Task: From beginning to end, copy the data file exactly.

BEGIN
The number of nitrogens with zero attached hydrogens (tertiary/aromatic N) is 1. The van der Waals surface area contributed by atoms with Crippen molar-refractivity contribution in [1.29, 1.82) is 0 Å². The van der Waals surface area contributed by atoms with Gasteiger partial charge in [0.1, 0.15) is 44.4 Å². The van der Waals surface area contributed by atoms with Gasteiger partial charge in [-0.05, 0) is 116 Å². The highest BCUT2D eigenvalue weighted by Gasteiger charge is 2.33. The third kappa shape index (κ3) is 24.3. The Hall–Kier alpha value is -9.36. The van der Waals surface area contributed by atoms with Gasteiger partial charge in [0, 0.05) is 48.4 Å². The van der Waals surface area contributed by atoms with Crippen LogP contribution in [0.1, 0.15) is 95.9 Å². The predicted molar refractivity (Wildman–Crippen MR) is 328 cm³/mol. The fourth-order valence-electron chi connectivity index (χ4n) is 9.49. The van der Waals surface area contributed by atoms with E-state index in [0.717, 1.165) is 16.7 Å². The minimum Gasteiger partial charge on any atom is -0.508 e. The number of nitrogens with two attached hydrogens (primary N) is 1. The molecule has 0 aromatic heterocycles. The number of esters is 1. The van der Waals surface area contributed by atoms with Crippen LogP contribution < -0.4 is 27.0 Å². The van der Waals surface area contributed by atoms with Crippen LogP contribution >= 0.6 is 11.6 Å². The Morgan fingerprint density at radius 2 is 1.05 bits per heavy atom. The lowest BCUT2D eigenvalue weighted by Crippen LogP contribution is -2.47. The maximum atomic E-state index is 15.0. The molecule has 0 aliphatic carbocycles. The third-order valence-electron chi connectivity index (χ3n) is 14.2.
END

The number of nitrogens with zero attached hydrogens (tertiary/aromatic N) is 1. The van der Waals surface area contributed by atoms with Crippen molar-refractivity contribution in [1.29, 1.82) is 0 Å². The van der Waals surface area contributed by atoms with Gasteiger partial charge in [0.1, 0.15) is 44.4 Å². The van der Waals surface area contributed by atoms with Gasteiger partial charge in [-0.05, 0) is 116 Å². The highest BCUT2D eigenvalue weighted by Gasteiger charge is 2.33. The third kappa shape index (κ3) is 24.3. The Hall–Kier alpha value is -9.36. The van der Waals surface area contributed by atoms with Gasteiger partial charge in [0, 0.05) is 48.4 Å². The van der Waals surface area contributed by atoms with Crippen LogP contribution in [0.1, 0.15) is 95.9 Å². The predicted molar refractivity (Wildman–Crippen MR) is 328 cm³/mol. The fourth-order valence-electron chi connectivity index (χ4n) is 9.49. The van der Waals surface area contributed by atoms with E-state index in [0.717, 1.165) is 16.7 Å². The minimum Gasteiger partial charge on any atom is -0.508 e. The number of nitrogens with two attached hydrogens (primary N) is 1. The molecule has 0 aromatic heterocycles. The number of esters is 1. The van der Waals surface area contributed by atoms with Crippen LogP contribution < -0.4 is 27.0 Å². The van der Waals surface area contributed by atoms with Crippen LogP contribution >= 0.6 is 11.6 Å². The Morgan fingerprint density at radius 2 is 1.05 bits per heavy atom. The lowest BCUT2D eigenvalue weighted by Crippen LogP contribution is -2.47. The maximum atomic E-state index is 15.0. The molecule has 0 aliphatic carbocycles. The third-order valence-electron chi connectivity index (χ3n) is 14.2.